One of the keys to being able to enjoy life is income security. Knowing where that next paycheck will come from really takes the weight off. On the other hand, fear of the unknown, in this case income uncertainty, keeps many worrying about retirement. That's why so many Americans have turned to dividend-paying stocks. The income these companies throw off can really help to supplement pensions or Social Security.

That's why it might seem odd that the stock I'm about to buy with an eye toward retirement doesn't pay a dividend ... yet. This is a company that demands a long-term view. It's building something rather remarkable. It is also nearing an inflection point where it will likely start paying a dividend. Add it all up and by the time I retire, this stock should be fueling steady income to support my golden years.

Taking center stage
Without future ado, I'd like to introduce Denbury Resources (NYSE:DNR), which will soon be the newest entry into my retirement portfolio. Denbury is a leader in using carbon dioxide to recover more oil from legacy oil fields. To learn more about the carbon capture and sequestration process click here for a short video by Denbury. It's a proven process and one that Occidental Petroleum (NYSE:OXY), for example, uses to produce 60% of the oil it delivers from the Permian Basin in Texas.

What interests me the most is the income potential from Denbury's process. The following slide shows that by about 2017 this company should hit peak capital spending to build out its enhanced oil recovery system and should then begin to deliver free cash flow.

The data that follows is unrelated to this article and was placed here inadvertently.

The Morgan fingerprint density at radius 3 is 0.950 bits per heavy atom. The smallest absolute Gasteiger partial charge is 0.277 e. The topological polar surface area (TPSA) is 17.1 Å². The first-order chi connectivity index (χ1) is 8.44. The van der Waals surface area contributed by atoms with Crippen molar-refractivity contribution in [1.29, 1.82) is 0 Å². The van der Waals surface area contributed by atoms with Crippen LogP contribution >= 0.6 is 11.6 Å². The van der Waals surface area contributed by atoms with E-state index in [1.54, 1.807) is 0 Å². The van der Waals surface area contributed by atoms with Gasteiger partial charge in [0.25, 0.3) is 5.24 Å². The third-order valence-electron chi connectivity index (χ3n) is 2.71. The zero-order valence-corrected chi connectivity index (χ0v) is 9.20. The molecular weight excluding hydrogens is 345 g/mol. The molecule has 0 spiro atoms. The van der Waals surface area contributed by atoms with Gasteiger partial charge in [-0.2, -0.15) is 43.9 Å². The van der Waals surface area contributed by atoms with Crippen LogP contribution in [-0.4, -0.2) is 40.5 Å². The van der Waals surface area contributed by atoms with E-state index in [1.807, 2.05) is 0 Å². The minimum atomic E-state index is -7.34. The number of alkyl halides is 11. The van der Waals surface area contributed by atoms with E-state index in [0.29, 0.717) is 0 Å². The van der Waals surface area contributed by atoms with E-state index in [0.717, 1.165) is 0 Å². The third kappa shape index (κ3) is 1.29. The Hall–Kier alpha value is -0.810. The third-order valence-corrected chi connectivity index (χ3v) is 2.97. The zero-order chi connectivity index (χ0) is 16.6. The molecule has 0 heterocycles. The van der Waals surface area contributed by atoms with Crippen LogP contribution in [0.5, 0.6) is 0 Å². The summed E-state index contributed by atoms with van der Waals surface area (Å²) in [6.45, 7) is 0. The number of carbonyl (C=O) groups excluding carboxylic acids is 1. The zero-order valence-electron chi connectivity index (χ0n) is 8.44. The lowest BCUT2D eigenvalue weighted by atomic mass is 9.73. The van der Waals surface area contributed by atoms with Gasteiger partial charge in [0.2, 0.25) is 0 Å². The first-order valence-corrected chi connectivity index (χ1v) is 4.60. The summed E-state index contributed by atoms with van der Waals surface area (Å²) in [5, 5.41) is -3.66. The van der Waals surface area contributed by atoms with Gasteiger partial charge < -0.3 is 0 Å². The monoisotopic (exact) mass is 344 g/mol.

Denburys Future

Source: Denbury Resources Investor Presentation (link opens a PDF)

It's this growing pile of cash flow that I believe will become the foundation for a future dividend. By the time I retire sometime in the next 30 years, the income flowing from Denbury should be substantial.

What I like most about Denbury is that it has built a very sustainable and repeatable business model. It can acquire legacy oil fields in and around its existing infrastructure in the Gulf Coast and Rocky Mountains to drive future growth in both production and cash flow. The following map shows the vastness of its growth potential.

Denbury Potential

Source: Denbury Resources

Denbury Resources has been making that push in recent years. In January, for example, it bought $1.05 billion worth of assets from ConocoPhillips (NYSE:COP) in the Rocky Mountains. ConocoPhillips, which is in the midst of a major restructuring to focus on growing production and margins, feels these assets would be better off in the hands of a company able to develop them to the fullest potential. ConocoPhillips is after growth today, while Denbury Resources is content to wait for that growth to show up in the next few years. 

Prior to that Denbury Resources was able to trade its Bakken assets to ExxonMobil (NYSE:XOM) for cash, as well as ExxonMobil's interests in two fields with EOR potential and a portion of ExxonMobils's carbon dioxide reserves in Wyoming. That transaction was a game-changer for Denbury Resources, which was able to use its new cash to fund the deal with ConocoPhillips. Here again Denbury Resources acquired assets that didn't immediately add high growth production for growth that should show up a few years down the road. ExxonMobil, on the other hand, was after increased access to the high-growth Bakken. 

The bottom line here is that all the pieces are starting to fit together, and a very compelling future is beginning to develop. It's a future that I want to own a stake in, which is why I'll start building my position in the company as soon as our trading rules allow. 

Learn more about Denbury's role in America's energy bonanza

Fool contributor Matt DiLallo owns shares of ConocoPhillips. The Motley Fool owns shares of Denbury Resources. Try any of our Foolish newsletter services free for 30 days. We Fools may not all hold the same opinions, but we all believe that considering a diverse range of insights makes us better investors. The Motley Fool has a disclosure policy.